Number of Depressive Episodes Linked to Mindfulness Outcomes

Symptoms of depression may include negative affect, cognitive disturbances, rumination, and worry. In the study on major depression (MDD), mindfulness based cognitive therapy (MBCT) has been shown to be highly effective at reducing symptoms. This approach helps individuals develop an acceptance of their thoughts in a nonjudgmental way by taking a nonpersonal view. Rather than looking at thoughts subjectively, MBCT teaches individuals how to be objective in their appraisal of emotions. Doing so can decrease rumination and further positive affect.

Although the research on MDD and mindfulness is quite vast, the mechanisms affected through MBCT in the reduction of depressive symptoms is still somewhat unclear. Therefore, Tim Batink of the Department of Psychiatry and Psychology at the Maastricht University Medical Centre in the Netherlands wanted to explore how cognitive and affective processes worked to mediate or moderate MBCT for MDD.

Using a sample of 130 participants with residual, but not clinical symptoms of MDD, Batink looked at how rumination, affect, worry, and mindfulness skills worked together to influence the effects of MBCT. He found that overall, affect had a significant effect MBCT outcomes and also on depressive symptoms and worry. Interestingly, Batnik also noticed a difference in how these processes interacted when he compared participants with a history of fewer than two MDD episodes to those with three or more prior episodes.

For the participants with fewer than two episodes, cognitive changes had more impact on MBCT outcomes and changes in symptoms than affective changes. However, in the group with more than three prior episodes, affect changes had the greatest impact on symptom reduction via MBCT. These findings are novel and demonstrate unique mediators at work in individuals with differing MDD histories.

Batnik believes that these independent processes, cognitive and affective, may play unique roles in the course of symptoms and also risk for future episodes. He added, “Further research is necessary to confirm these hypotheses and examine underlying mechanisms for different populations and for individuals at different stages of the illness.”

Reference:
Batink, T., Peeters, F., Geschwind, N., Van Os, J., Wichers, M. (2013). How does MBCT for depression work? Studying cognitive and affective meditaion pathways. PLoS ONE 8(8): e72778. doi:10.1371/journal.pone.0072778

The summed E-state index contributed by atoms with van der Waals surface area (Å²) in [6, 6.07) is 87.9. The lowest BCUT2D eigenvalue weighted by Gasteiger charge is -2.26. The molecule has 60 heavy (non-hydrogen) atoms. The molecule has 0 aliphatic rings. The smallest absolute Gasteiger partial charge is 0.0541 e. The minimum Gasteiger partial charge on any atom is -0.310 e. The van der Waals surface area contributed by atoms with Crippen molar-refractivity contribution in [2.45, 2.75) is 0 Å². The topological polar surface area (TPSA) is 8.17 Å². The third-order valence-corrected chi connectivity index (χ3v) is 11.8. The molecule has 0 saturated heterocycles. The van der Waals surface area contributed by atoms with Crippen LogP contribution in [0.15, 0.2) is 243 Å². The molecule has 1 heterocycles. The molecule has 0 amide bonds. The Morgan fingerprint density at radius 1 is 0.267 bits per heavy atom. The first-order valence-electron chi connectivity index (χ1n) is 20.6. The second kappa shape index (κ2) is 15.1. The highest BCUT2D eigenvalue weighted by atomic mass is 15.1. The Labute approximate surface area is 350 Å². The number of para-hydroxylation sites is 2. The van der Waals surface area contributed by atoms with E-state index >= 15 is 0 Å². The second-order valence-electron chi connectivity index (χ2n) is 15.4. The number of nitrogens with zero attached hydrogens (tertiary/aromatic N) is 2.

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  • Rex

    Rex

    September 26th, 2013 at 12:10 PM

    THE CRITICAL ELEMENT HERE IS THAT YOU ARE TEACHING SOMEONE TO BE LOVING AND NOJUDGEMENTAL TOWARD THEMSELVES.
    TOO OFTEN I FIND THAT WE ARE SO HYPERCRITICAL OF OURSELVES THAT WE HONESTLY JUST BEAT OURSELVES DOWN, AND WHAT GOOD DOES THAT VIEWPOINT DO WHEN WE ARE TRYING TO HEAL FROM DEPRESSION?
    bUT WHEN YOU TEACH SOMEONE TO LOOK AT IT OBJECTIVELY AND TO SAY HEY, YOU KNOW WHAT, THIS IS A PART OF WHO I AM, I AM GOING TO LEARN TO ACCEPT THIS ABOUT ME AND MOVE ON FROM HERE, IT IS WITH THAT SORT OF AWARENESS AND ACCEPTANCE THAT YOU CAN THEN FIND PEACE AND HEALING.

  • Sarah

    Sarah

    October 1st, 2013 at 12:24 PM

    Dear Rex, Only telling you this because I don’t think any one else has, not meant to be mean.
    Typing in all caps is considered “shouting”. It is typical of a person who is angry and thinks they
    are making their point by typing it in caps., or YELLING it. Most people don’t even read a post
    all in caps., most blogs don’t except them…..
    I’m sure that’s not how you mean to come across.

  • Georgia

    Georgia

    September 27th, 2013 at 3:52 AM

    Great reminder that all depression is not created equal, and therefore cannot be treated the same all the time

  • Frances

    Frances

    September 29th, 2013 at 9:00 AM

    Just reccognizing that there are differing forces at hand in different individuals is such a HUGE step forward when it comes to working with and treating individuals with depression and mental illness.
    Fabulous to know that we aren’t being lazy in this fight, that there are those who continue to fight for a cure and a greater understanding, as well as a search for a way to make life more tenable for the thousands who live with this daily.

  • Janet Singer (ocdtalk)

    Janet Singer (ocdtalk)

    October 14th, 2013 at 7:03 AM

    It’s great to read about how MCBT is beneficial to various people who are suffering. I’m always happy to see more and more of this type of research, as opposed to pushing meds with some heavy-duty side effects.

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